Friday, 3 October 2008

Isabella Beaufort

Yesterday, while reading English Medieval Monasteries 1066-1540 by Roy Midmer (research you know) I found this intriguing snippet under Marrick Priory, Yorkshire: 'In 1536 the rich and beautiful girl, Isabella Beaufort, whom Henry VIII had tried to marry, is said to have obtained sanctuary here for almost 4 years until the house surrendered.'

I am really puzzled by this because as far as I know the last two male Beauforts died at Tewkesbury in 1471, and even if they had a legitimate daughter (which I'm virtually certain they didn't) she would scarcely be a 'girl' in 1536. Their elder brother, Henry, Duke of Somerset, had an illegitimate son, Charles, from whom the present Duke of Beaufort descends, but the surname was and is 'Somerset' not Beaufort.

There's very little about this lady on the internet but that little says she was maid-of-honour to Catherine of Aragon and eventually married her true love. Potential for a novel, maybe, but not for me as I could not bear to write about the ogre Henry VIII. Does anyone know anything about Isabella, particularly who her father was?


Bearded Lady said...

Hi, I don't have an answer for you because I didn't even know an Isabella Beaufort existed but I bet if you post the question at the someone will know. Some of the people on that discussion thread live and breath tudor history. Now you have me curious!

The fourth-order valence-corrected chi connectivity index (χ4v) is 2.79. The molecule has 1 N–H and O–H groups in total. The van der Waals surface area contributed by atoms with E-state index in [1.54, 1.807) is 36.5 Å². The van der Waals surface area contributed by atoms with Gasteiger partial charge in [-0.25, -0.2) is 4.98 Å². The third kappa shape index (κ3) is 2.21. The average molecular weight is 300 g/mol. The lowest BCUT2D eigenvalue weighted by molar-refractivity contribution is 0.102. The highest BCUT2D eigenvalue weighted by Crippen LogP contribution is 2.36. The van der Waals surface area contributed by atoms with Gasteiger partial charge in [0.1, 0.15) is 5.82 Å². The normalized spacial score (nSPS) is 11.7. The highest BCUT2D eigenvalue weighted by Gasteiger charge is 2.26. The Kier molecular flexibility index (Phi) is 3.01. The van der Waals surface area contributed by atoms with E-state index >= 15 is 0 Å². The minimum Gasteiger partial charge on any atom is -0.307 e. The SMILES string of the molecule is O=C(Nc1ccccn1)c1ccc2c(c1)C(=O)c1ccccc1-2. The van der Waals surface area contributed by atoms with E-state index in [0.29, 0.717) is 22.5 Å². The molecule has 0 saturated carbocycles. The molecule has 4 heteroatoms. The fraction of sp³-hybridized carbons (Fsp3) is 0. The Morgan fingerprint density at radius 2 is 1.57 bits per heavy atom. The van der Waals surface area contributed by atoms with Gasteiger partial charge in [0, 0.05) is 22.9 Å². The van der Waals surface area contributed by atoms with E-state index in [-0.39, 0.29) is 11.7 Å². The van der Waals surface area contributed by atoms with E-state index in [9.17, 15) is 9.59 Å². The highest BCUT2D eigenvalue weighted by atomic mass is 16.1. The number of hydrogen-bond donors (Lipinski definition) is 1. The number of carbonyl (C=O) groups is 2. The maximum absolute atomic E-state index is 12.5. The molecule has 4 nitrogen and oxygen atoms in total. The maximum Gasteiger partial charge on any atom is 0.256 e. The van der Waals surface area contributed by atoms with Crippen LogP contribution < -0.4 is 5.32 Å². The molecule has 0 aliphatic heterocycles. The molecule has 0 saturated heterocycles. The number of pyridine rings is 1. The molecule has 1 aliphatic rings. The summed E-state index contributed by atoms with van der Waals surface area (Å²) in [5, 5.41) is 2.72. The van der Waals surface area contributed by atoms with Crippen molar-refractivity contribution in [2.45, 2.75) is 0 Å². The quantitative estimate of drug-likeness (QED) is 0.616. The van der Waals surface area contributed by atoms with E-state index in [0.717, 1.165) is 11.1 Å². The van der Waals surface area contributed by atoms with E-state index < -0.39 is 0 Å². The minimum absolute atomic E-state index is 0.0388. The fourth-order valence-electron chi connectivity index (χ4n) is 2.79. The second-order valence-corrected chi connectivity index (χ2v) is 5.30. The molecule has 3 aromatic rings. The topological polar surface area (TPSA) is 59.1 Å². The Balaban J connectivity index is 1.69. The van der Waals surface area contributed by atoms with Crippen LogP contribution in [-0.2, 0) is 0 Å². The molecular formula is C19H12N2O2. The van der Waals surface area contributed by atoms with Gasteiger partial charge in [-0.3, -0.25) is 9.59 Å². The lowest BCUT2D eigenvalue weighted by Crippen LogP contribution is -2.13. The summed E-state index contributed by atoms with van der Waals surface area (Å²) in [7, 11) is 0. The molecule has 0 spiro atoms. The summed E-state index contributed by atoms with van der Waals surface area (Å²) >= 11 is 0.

Lady D. said...

Just when you think you have it all sewn up - along comes something like this! It's so frustrating (and fascinating at the same time) to have these little mysteries isn't it? I'm afraid I don't have the answer but I really hope you find it soon ;-)

Brian said...

Thanks. I will try the Tudor history people, when I get a chance.

I wonder if this is one of those local legends that isn't based on fact?

Susan Higginbotham said...

Now that I'm back at home with my books, I looked her up in the various books I have on Henry VIII and found nothing (not that my library about him is that extensive). Surely if he had tried to marry her, there would be more about her somewhere? I wonder if she is misnamed?

Brian said...

The early answers from the Tudor History crowd make me suspect Isabella is a figment of someone's imagination. I suppose the key words in my source are 'is said'. The words 'is said' cover many a heap of mythical junk.